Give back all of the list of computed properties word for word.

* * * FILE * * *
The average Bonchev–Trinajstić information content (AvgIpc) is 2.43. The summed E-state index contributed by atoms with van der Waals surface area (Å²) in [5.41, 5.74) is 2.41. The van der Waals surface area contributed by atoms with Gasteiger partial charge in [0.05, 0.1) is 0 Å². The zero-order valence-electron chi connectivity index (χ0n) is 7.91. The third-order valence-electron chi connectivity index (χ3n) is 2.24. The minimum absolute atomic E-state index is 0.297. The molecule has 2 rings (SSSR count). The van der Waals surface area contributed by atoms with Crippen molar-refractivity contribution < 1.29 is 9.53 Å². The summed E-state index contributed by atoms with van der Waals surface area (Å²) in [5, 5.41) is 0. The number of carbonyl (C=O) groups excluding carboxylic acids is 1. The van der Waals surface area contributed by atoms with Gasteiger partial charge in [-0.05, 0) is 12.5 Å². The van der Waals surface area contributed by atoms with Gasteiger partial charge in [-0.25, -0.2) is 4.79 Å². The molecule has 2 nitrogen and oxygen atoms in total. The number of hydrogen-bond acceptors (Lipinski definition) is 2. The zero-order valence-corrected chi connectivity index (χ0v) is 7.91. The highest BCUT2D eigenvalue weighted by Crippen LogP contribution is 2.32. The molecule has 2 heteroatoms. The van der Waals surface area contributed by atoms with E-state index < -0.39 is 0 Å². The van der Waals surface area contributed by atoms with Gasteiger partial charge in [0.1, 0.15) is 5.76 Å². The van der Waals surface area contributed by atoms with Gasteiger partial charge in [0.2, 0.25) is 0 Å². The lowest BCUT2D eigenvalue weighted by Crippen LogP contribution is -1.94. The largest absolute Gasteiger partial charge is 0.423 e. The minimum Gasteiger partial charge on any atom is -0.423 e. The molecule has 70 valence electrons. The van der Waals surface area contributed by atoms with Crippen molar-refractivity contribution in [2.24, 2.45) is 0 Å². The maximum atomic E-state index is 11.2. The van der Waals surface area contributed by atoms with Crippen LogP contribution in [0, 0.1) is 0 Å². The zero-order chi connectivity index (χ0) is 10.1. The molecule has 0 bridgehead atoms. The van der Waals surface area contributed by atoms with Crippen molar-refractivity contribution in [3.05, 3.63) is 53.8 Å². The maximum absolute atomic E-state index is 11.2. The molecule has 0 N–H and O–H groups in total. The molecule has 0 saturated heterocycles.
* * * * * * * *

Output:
The average Bonchev–Trinajstić information content (AvgIpc) is 2.43. The summed E-state index contributed by atoms with van der Waals surface area (Å²) in [5.41, 5.74) is 2.41. The van der Waals surface area contributed by atoms with Gasteiger partial charge in [0.05, 0.1) is 0 Å². The zero-order valence-electron chi connectivity index (χ0n) is 7.91. The third-order valence-electron chi connectivity index (χ3n) is 2.24. The minimum absolute atomic E-state index is 0.297. The molecule has 2 rings (SSSR count). The van der Waals surface area contributed by atoms with Crippen molar-refractivity contribution < 1.29 is 9.53 Å². The summed E-state index contributed by atoms with van der Waals surface area (Å²) in [5, 5.41) is 0. The number of carbonyl (C=O) groups excluding carboxylic acids is 1. The van der Waals surface area contributed by atoms with Gasteiger partial charge in [-0.05, 0) is 12.5 Å². The van der Waals surface area contributed by atoms with Gasteiger partial charge in [-0.25, -0.2) is 4.79 Å². The molecule has 2 nitrogen and oxygen atoms in total. The number of hydrogen-bond acceptors (Lipinski definition) is 2. The zero-order valence-corrected chi connectivity index (χ0v) is 7.91. The highest BCUT2D eigenvalue weighted by Crippen LogP contribution is 2.32. The molecule has 2 heteroatoms. The van der Waals surface area contributed by atoms with E-state index < -0.39 is 0 Å². The van der Waals surface area contributed by atoms with Gasteiger partial charge in [0.1, 0.15) is 5.76 Å². The van der Waals surface area contributed by atoms with Gasteiger partial charge in [0.2, 0.25) is 0 Å². The lowest BCUT2D eigenvalue weighted by Crippen LogP contribution is -1.94. The largest absolute Gasteiger partial charge is 0.423 e. The minimum Gasteiger partial charge on any atom is -0.423 e. The molecule has 70 valence electrons. The van der Waals surface area contributed by atoms with Crippen molar-refractivity contribution in [2.24, 2.45) is 0 Å². The maximum atomic E-state index is 11.2. The van der Waals surface area contributed by atoms with Crippen LogP contribution in [0, 0.1) is 0 Å². The zero-order chi connectivity index (χ0) is 10.1. The molecule has 0 bridgehead atoms. The van der Waals surface area contributed by atoms with Crippen molar-refractivity contribution in [3.05, 3.63) is 53.8 Å². The maximum absolute atomic E-state index is 11.2. The molecule has 0 N–H and O–H groups in total. The molecule has 0 saturated heterocycles.